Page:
Apple's Safari Promotion Contradicts The Company's EULA
Apple tried to push the latest version of its Safari browser onto as many computers as possible. But, in doing that, the company also encouraged users to violate the its own End User License Agreement (EULA) for Safari. Will now Apple sue itself?
March 28, 2008
"this License allows you to install and use one copy of the Apple Software on a single Apple-labeled computer at a time. Use of this software is subject to the original Software License Agreement(s) that accompanied the software being updated."
So, in other words, non-Apple users are not allowed to use the software. Then again, that's exactly what Apple has been luring Windows users to do and thus, to violate the agreement. To Apple's embarrassment, it's also worth pointing out that the he agreement was last updated this January; that's six months after Safari's debut on Windows.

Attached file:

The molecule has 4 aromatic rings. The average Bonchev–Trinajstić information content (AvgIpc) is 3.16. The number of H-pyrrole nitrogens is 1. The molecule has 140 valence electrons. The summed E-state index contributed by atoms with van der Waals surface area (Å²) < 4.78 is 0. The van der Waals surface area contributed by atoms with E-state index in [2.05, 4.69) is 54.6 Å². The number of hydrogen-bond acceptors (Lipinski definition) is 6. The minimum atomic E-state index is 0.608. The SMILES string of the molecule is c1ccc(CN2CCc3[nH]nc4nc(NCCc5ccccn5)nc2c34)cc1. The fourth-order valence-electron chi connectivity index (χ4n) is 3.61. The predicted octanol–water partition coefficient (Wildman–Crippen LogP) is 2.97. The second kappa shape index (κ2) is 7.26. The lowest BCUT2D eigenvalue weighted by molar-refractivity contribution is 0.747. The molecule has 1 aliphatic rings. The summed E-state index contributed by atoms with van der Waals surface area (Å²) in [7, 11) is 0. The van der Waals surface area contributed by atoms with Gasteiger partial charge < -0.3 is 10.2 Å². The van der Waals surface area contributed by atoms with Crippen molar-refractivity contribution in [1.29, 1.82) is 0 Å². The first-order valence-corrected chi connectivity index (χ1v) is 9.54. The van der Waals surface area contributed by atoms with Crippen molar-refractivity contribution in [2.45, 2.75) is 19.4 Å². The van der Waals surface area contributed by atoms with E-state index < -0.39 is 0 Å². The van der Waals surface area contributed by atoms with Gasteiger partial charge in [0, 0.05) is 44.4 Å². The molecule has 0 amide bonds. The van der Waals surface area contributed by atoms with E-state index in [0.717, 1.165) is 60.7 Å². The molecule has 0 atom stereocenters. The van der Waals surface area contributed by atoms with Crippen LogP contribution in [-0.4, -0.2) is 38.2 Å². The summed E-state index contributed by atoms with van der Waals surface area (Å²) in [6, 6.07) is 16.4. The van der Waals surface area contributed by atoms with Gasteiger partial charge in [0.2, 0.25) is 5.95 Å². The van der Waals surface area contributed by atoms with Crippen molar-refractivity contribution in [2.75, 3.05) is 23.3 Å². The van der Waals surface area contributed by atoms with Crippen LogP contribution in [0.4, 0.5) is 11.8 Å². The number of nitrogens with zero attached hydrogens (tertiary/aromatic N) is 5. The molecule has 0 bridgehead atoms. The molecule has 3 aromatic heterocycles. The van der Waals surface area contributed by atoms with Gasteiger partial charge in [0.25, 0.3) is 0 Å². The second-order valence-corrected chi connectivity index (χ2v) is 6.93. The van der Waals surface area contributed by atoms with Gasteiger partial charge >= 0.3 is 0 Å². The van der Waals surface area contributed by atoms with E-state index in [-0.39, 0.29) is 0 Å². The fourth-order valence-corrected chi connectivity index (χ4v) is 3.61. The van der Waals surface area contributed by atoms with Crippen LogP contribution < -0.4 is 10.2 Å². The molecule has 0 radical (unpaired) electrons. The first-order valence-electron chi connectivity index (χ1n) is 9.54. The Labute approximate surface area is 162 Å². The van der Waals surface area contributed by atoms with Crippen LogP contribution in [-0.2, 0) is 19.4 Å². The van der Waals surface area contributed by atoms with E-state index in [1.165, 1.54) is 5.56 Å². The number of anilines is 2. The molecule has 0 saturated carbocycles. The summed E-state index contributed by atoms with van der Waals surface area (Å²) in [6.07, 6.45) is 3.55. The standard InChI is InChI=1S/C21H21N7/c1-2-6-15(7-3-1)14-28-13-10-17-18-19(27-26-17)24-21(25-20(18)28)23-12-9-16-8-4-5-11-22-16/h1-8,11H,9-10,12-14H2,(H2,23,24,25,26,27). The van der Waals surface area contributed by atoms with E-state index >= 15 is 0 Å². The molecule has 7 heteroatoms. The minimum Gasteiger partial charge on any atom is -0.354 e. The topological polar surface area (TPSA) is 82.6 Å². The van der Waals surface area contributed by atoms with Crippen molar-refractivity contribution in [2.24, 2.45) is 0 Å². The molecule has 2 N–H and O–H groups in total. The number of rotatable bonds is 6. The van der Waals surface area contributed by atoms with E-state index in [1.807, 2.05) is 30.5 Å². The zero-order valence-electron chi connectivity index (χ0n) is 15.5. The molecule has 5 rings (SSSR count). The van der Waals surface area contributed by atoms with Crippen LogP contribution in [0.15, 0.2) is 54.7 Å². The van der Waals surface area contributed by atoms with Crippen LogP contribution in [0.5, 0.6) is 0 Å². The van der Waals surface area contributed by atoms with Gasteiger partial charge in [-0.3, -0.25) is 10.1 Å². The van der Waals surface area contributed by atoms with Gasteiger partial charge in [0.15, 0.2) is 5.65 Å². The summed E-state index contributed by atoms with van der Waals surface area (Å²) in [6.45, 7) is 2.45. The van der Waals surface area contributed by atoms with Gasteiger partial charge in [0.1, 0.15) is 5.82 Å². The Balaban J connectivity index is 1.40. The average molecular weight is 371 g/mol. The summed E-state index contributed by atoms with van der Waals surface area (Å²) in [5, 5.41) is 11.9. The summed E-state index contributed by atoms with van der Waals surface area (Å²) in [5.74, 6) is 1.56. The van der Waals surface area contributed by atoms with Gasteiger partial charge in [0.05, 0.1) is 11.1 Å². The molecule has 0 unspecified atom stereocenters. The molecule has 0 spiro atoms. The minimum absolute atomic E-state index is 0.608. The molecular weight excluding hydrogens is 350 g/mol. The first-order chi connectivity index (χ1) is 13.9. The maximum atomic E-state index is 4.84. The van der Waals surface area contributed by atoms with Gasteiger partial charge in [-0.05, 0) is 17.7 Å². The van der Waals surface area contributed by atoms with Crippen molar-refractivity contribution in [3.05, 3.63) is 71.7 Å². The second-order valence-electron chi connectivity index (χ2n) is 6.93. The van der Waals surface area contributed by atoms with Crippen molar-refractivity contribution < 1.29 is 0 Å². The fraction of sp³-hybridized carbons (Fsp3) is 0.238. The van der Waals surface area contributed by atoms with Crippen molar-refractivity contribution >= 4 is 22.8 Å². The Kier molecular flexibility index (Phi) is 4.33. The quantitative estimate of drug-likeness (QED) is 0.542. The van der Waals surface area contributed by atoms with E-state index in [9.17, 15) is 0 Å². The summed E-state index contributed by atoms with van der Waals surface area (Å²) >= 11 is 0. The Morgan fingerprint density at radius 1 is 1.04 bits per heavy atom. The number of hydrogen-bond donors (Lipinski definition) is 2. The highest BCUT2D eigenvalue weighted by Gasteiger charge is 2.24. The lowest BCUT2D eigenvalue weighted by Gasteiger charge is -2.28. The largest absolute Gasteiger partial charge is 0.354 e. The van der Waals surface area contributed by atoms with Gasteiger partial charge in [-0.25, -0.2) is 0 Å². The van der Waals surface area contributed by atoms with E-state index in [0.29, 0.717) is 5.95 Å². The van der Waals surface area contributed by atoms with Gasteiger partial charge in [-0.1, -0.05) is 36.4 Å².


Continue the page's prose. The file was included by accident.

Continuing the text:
Needless to say, no legal action are to be taken, but some people at Apple might be looking for a new job in the near future.
All in all, it seems that the Safari launch was not a lucky one. The browser, which also came as an optional download packed with the latest iTunes update, was everything but friendly to Windows XP users, who kept complaining about crashes on Apple's forum.